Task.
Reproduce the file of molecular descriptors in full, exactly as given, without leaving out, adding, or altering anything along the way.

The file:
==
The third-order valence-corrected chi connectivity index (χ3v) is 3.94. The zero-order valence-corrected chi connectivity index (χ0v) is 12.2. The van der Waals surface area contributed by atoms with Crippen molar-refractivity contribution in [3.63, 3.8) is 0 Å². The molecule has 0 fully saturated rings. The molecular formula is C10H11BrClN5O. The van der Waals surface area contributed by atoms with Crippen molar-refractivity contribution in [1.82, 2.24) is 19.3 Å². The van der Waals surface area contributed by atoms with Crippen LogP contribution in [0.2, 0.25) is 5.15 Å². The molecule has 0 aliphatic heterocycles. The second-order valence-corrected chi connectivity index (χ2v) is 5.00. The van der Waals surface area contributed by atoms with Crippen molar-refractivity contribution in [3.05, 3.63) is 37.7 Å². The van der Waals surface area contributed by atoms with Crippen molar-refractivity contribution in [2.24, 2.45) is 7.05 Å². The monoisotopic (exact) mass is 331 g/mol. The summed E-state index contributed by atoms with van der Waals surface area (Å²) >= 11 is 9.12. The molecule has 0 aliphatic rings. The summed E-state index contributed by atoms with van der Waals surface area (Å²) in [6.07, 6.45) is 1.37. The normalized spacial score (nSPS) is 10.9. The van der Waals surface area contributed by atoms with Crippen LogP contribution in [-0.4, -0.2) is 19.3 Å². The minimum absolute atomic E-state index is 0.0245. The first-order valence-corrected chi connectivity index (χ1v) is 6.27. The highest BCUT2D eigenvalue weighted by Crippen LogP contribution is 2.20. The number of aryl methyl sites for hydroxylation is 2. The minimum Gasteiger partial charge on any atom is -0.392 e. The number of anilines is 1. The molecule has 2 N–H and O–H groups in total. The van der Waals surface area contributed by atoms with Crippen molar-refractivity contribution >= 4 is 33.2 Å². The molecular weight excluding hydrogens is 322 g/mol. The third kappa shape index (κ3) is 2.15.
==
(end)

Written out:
The third-order valence-corrected chi connectivity index (χ3v) is 3.94. The zero-order valence-corrected chi connectivity index (χ0v) is 12.2. The van der Waals surface area contributed by atoms with Crippen molar-refractivity contribution in [3.63, 3.8) is 0 Å². The molecule has 0 fully saturated rings. The molecular formula is C10H11BrClN5O. The van der Waals surface area contributed by atoms with Crippen molar-refractivity contribution in [1.82, 2.24) is 19.3 Å². The van der Waals surface area contributed by atoms with Crippen LogP contribution in [0.2, 0.25) is 5.15 Å². The molecule has 0 aliphatic heterocycles. The second-order valence-corrected chi connectivity index (χ2v) is 5.00. The van der Waals surface area contributed by atoms with Crippen molar-refractivity contribution in [3.05, 3.63) is 37.7 Å². The van der Waals surface area contributed by atoms with Crippen molar-refractivity contribution in [2.24, 2.45) is 7.05 Å². The monoisotopic (exact) mass is 331 g/mol. The summed E-state index contributed by atoms with van der Waals surface area (Å²) >= 11 is 9.12. The molecule has 0 aliphatic rings. The summed E-state index contributed by atoms with van der Waals surface area (Å²) in [6.07, 6.45) is 1.37. The normalized spacial score (nSPS) is 10.9. The van der Waals surface area contributed by atoms with Crippen LogP contribution in [-0.4, -0.2) is 19.3 Å². The minimum absolute atomic E-state index is 0.0245. The first-order valence-corrected chi connectivity index (χ1v) is 6.27. The highest BCUT2D eigenvalue weighted by Crippen LogP contribution is 2.20. The number of aryl methyl sites for hydroxylation is 2. The minimum Gasteiger partial charge on any atom is -0.392 e. The number of anilines is 1. The molecule has 2 N–H and O–H groups in total. The van der Waals surface area contributed by atoms with Crippen molar-refractivity contribution >= 4 is 33.2 Å². The molecular weight excluding hydrogens is 322 g/mol. The third kappa shape index (κ3) is 2.15.